shell

Vim for programmers (III)

Welcome to the last “Vim for programmers” issue. Ironically, in this issue I will show you some nice characteristics despite they are not specific of programming. However they make much more sense when they are applied to programming.

Getting C help
This first feature is oriented directly to C programming. In most UNIX systems, there is a collection of system manual pages available with the command “man”. Although I will not explain man in detail (you can read more here (or type man man) it is worth saying it shows information about the command, system call, file, etc passed as parameter. In the simplest case it works this way:

$ man scanf

How is this related to Vim? Vim allows contextual access to the system manual using the K command. For example, given the code below:

#include 
int main(int argc, char **argv)
{
  printf("Hello world);
}

We can place the cursor at the “printf” function call and press K.
However, the information showed by man relates to the printf user command. At this point, it is necessary to explain that the system manual is split into several sections (man man for more information). To query the manual about a specific section, we need to pass the section number as first parameter, e.g:

$ man read   # Section 1, shows read /bin/sh built-in command.
$ man 2 read   # Section 2, shows read system call.

Going back to our example, if we want to see the manual page on the printf C function (Section 3 “System library calls”) we need to type 3K. Once you are done with the manual, type ENTER to return to Vim.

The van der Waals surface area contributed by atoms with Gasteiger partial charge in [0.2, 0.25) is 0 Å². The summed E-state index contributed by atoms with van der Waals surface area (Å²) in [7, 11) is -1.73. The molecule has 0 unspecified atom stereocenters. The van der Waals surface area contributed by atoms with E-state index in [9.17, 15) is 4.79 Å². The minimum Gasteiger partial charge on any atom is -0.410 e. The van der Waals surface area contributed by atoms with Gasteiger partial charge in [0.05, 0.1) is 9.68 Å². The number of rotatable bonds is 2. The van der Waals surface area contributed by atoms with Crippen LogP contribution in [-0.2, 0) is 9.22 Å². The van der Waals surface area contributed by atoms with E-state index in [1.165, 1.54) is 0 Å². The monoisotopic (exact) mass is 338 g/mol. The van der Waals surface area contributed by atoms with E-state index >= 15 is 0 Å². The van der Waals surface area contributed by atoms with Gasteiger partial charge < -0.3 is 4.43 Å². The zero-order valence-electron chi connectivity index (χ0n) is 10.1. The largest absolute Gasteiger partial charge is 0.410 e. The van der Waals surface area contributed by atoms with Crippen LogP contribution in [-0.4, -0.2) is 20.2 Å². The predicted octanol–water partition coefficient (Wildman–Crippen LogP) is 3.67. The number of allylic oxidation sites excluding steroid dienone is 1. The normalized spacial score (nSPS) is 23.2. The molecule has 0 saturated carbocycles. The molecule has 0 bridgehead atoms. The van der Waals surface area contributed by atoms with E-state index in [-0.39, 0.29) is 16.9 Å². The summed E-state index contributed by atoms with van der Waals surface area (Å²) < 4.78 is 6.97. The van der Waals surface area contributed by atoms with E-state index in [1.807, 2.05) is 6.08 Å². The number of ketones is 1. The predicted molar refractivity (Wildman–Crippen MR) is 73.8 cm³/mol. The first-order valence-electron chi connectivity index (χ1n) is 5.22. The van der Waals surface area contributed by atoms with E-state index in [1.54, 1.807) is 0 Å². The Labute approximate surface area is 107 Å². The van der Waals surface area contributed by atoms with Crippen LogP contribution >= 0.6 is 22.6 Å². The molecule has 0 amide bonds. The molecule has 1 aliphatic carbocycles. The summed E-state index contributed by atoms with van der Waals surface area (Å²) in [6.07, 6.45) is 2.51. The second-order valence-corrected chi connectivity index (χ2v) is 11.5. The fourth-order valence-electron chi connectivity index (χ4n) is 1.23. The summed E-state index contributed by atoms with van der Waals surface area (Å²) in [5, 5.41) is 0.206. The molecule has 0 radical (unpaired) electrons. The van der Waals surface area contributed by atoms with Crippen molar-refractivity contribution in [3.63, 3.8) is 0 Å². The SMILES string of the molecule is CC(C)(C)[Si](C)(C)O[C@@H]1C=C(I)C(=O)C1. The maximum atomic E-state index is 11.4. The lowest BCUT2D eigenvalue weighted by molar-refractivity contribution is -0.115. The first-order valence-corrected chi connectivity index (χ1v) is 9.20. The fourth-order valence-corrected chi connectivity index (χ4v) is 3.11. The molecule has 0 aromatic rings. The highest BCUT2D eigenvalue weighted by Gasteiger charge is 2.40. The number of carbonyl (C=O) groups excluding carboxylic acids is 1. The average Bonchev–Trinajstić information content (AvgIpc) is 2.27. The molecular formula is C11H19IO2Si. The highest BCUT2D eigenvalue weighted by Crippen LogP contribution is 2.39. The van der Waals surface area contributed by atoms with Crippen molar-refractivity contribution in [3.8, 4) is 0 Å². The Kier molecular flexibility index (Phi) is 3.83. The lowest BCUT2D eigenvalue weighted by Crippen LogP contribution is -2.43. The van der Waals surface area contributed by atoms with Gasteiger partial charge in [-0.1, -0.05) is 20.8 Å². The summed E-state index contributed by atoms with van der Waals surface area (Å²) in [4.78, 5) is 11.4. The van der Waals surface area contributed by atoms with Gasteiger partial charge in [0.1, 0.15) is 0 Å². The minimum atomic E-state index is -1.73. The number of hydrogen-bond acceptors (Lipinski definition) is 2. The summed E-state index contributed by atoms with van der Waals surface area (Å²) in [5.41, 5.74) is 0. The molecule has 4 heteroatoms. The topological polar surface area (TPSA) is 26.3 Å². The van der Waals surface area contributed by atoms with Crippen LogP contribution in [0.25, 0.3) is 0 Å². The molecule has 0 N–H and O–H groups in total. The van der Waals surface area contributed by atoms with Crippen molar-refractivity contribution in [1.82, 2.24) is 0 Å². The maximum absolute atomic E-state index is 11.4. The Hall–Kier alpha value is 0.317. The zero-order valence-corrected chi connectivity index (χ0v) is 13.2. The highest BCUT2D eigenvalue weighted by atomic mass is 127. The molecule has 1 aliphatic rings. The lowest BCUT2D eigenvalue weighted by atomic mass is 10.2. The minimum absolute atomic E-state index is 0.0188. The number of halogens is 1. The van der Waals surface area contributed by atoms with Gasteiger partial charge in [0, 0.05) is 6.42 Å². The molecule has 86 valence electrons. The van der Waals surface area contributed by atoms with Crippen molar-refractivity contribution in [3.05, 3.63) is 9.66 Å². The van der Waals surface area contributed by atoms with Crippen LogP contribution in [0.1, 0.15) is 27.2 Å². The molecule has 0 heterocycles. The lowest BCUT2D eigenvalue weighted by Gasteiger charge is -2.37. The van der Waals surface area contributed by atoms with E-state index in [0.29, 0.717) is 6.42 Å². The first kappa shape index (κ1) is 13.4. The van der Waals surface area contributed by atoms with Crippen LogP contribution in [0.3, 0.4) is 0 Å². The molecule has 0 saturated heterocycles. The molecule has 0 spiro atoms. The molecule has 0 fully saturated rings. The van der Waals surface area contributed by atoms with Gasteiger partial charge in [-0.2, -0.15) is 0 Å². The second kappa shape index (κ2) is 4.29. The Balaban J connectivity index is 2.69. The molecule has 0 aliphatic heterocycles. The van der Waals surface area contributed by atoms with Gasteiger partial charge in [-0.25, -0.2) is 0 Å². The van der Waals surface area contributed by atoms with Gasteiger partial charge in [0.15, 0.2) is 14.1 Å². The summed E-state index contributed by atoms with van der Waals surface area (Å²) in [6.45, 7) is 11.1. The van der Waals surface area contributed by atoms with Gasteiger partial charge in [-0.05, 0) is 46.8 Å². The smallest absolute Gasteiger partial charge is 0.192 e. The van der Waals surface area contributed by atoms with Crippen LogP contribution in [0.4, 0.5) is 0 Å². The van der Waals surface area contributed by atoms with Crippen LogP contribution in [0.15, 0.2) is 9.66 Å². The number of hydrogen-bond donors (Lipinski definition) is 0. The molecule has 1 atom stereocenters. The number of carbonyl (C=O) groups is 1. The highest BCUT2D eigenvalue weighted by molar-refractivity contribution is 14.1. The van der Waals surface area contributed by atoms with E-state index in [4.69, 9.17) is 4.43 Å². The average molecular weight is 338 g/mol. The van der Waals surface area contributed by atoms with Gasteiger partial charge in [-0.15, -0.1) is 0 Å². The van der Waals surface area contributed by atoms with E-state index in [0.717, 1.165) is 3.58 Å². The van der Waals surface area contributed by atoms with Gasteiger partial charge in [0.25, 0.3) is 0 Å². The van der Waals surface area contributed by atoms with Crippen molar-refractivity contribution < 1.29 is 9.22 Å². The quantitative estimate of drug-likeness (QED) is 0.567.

This is an extremely useful feature (unless you have memorized all the functions / system calls present in your system)

Folding
Folding is just great. It is a feature that lets you “compress” several lines into a single one which is useful to compress function bodies for instance. The fold can be opened and closed at will. To create a fold, type “zf”. But first, you have to instruct Vim which lines to include. You can do this
in several ways (repetition, selecting the lines in visual mode, etc):

void simple_function(void)
{
 int i;
 int j;
 float f;

return;
}

If we want to fold the variable declaration section and the cursor is placed at the first variable declaration line, we can do the following: “zf2j”.
This tells Vim to create a fold and include the current line and the next two. The same thing can be done with “Vjjzf”. In this case, we go to visual mode, move two lines downwards and create the fold. In both cases, we end up with the following:

void simple_function(void)
{
+--  3 lines: int i;-------------------------------------------------------------------------------------------
       return;
}

Vim replaces the selected lines with a single one. This line has a leading ‘+’ character and shows the first folded line as a reminder for the user. Placing the cursor at that line we can operate with the fold. We can either open it (zo) or close it (zc). These two operations can be applied at every line inside the fold.

Folds behave as other text objects in most aspects. You can cut a fold and paste it elsewhere, however, when you paste it, the fold is destroyed (hold your horses, I said the fold, but your text is still there). If you undo (u) the copy-paste operation, the fold does not come back. If you make a copy, the fold persists, and the new text (wherever you paste it) is pasted unfolded.

Folds can be nested, as in the example below:

int main(int argc, char **argv)
{
       int var1;
       int var2;
       float var3;

       struct person {
               unsigned int salary;
               unsigned char siblings;